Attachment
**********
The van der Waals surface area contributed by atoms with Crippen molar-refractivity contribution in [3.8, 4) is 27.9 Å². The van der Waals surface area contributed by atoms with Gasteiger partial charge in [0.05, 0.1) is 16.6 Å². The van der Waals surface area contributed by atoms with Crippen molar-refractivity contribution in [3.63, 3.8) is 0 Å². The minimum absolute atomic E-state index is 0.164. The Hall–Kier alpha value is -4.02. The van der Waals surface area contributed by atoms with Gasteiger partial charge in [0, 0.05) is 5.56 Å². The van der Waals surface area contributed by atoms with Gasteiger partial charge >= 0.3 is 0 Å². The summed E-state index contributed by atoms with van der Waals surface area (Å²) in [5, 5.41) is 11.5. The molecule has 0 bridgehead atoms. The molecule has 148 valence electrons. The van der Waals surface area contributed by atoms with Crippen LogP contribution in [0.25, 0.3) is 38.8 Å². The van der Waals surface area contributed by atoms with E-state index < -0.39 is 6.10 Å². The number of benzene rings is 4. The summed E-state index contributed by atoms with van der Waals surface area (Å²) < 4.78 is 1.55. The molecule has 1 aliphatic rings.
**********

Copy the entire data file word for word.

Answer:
The van der Waals surface area contributed by atoms with Crippen molar-refractivity contribution in [3.8, 4) is 27.9 Å². The van der Waals surface area contributed by atoms with Gasteiger partial charge in [0.05, 0.1) is 16.6 Å². The van der Waals surface area contributed by atoms with Crippen molar-refractivity contribution in [3.63, 3.8) is 0 Å². The minimum absolute atomic E-state index is 0.164. The Hall–Kier alpha value is -4.02. The van der Waals surface area contributed by atoms with Gasteiger partial charge in [0, 0.05) is 5.56 Å². The van der Waals surface area contributed by atoms with Gasteiger partial charge >= 0.3 is 0 Å². The summed E-state index contributed by atoms with van der Waals surface area (Å²) in [5, 5.41) is 11.5. The molecule has 0 bridgehead atoms. The molecule has 148 valence electrons. The van der Waals surface area contributed by atoms with Crippen LogP contribution in [0.25, 0.3) is 38.8 Å². The van der Waals surface area contributed by atoms with E-state index < -0.39 is 6.10 Å². The number of benzene rings is 4. The summed E-state index contributed by atoms with van der Waals surface area (Å²) < 4.78 is 1.55. The molecule has 1 aliphatic rings.